“Archiving” is now also a way of reactivating the memory of fashion by updating a creative imagination that refuses to bend to the brevity of fashion trends. The archive becomes a contemporary and permanent resource, ultra-visible. Thus, the web, as a tool for communicating the ephemeral, becomes a place where fashion history can be a tool of the present thanks to the presentation of images and other archives that are updated by the simple fact of being published.
The French brand Tata Christiane, which specialises in upcycling and the creation of unique pieces, is a recipient of a grant from the Fonds de Dotation Maison Mode Méditerranée (class of 2021-2022), which has enabled it to develop its new online version. Founded in 2013 by Julie Bourgeois and based in Germany, the company launched its own archive on its new website in 2022. Still evolving, and no doubt as infinite as the multitude of images accessible on the internet, this archive of collection images aims to consolidate the brand’s visual history. Proof of a narrative that evolves according to a constant aesthetic framework, these images ensure the presence of model garments produced in the past. Between the semantic exploration of the term “archive” and the questioning of the notion of fashion archives, the brand shows us a clothing archive that is only accessible… in images.
In total, more than 4,000 pieces in the form of digital archives will be on display and freely accessible, like an interactive moodboard that is also intended to generate external and varied inspiration. The inspirational boards of the Pinterest platform are the ideal place for this archiving work undertaken by Tata Christiane, who now favours visual communication listed by keywords that reflect her universe (“magical crafts”, “traditional costumes”, “up-cycling fashion”, etc.), while the images can be adapted and inserted differently into the universes of other platform users.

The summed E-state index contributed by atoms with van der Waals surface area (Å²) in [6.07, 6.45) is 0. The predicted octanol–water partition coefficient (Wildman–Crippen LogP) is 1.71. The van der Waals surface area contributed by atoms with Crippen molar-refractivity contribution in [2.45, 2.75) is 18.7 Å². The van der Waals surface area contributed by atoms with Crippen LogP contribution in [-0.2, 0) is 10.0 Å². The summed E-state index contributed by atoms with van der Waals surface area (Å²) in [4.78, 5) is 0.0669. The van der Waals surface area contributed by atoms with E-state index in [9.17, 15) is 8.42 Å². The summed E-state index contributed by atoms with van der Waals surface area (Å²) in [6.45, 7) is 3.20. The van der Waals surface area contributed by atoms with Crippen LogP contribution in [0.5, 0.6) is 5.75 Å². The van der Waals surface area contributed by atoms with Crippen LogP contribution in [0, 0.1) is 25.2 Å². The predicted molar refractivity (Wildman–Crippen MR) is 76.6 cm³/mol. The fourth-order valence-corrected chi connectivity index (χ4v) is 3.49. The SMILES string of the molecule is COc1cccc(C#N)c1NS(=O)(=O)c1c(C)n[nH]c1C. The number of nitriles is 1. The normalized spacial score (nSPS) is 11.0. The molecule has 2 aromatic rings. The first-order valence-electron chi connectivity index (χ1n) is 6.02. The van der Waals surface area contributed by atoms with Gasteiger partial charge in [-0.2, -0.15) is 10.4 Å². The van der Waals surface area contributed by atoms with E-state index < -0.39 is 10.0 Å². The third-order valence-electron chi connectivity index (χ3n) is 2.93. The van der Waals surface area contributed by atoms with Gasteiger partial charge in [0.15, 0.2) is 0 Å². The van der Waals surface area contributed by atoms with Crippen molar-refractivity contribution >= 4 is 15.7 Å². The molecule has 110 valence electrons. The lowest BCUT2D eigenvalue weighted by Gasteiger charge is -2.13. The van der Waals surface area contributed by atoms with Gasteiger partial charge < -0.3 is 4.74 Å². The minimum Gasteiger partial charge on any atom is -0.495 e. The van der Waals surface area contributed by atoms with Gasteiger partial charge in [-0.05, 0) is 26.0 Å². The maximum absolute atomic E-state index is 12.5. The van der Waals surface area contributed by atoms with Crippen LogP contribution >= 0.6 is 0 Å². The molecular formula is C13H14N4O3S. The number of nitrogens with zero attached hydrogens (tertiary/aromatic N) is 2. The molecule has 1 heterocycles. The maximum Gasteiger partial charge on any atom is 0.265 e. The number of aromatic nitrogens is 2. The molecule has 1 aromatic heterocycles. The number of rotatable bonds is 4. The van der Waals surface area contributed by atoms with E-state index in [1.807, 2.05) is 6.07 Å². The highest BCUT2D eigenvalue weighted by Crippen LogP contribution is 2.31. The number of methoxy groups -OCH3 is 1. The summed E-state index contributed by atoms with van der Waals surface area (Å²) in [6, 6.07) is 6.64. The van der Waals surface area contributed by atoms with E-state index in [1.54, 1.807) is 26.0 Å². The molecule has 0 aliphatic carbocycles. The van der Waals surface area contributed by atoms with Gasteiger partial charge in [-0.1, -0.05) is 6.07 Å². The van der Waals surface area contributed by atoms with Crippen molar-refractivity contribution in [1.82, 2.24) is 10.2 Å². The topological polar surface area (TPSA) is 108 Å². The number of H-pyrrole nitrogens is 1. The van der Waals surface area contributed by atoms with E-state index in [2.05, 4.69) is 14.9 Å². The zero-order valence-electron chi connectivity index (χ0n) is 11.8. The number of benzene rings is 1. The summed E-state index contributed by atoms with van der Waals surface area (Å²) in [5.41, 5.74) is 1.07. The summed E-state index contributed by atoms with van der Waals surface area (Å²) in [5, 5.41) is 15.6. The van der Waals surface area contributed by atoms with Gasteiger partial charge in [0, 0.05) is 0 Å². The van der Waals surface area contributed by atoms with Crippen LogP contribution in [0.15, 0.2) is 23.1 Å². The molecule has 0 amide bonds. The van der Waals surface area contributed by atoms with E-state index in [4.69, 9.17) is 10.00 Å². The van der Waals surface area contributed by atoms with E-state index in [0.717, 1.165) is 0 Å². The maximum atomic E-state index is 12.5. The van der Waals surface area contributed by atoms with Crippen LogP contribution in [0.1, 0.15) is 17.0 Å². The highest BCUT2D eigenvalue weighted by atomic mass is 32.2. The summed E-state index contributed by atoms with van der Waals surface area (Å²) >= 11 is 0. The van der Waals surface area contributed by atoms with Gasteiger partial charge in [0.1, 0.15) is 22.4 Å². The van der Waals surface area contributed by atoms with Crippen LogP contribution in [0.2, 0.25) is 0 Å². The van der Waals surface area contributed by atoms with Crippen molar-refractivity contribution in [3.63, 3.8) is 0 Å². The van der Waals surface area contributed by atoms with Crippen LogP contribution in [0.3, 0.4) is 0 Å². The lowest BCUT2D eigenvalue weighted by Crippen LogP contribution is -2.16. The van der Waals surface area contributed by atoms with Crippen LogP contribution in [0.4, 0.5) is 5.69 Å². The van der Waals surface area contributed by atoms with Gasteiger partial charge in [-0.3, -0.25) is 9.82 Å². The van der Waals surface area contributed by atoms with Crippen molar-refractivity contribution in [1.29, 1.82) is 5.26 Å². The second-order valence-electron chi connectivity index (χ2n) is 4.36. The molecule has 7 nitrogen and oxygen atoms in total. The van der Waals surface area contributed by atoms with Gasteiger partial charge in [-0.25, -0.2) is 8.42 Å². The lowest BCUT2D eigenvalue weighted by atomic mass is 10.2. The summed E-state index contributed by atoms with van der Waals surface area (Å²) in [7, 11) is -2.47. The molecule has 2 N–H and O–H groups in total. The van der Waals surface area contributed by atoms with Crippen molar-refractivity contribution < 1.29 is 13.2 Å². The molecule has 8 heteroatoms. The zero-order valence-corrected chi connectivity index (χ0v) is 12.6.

At the same time, the brand is transforming its Berlin workshop into a workshop and fitting room where unique models will be accessible to customers in person. In addition to this intimate and immersive cabin, there will be temporary openings to visit the premises.
Access to the brand’s physical world becomes an entry point to its online presence, where the new site combines editorials, archive images, collections and live sales. Exploration becomes hybrid and accessible in various forms in a didactic invitation that facilitates immersion in the Tata Christiane aesthetic. Tata Christiane is a brand that also specialises in vintage and upcycled textiles, giving a second life – this time material – to the fashion objects that surround our spaces. The key terms of contemporary fashion are used literally. Upcycling becomes a technique for valorising the existing in all its aspects, vintage encourages the modernisation of the old, and the archive allows the filing of inspirations for the future.
The archive, in fabrics or images, is thus explored in all its dimensions to respond to an urgency that goes beyond the field of fashion: to create from what exists and to make-with our past productions. Even in the inspirations (Jacques Prévert, the Romantic period, etc.) the archives of our common cultural history are exploited within Tata Christiane’s own universe.
The name of the Spring/Summer 2022 collection, “Ghost of the roaming 20’s”, takes on an ironic and mystical air. The real underlying trend becomes a journey through time that encourages us to update our reference points and change our habits.
In contemporary fashion, archives are therefore collectively constructed and take centre stage in order to multiply their uses. Inspiring, communicating, or even commercial, fashion archives are increasingly explored as a creative tool with an ever-renewed potential.
The textile archive a fashion object like no other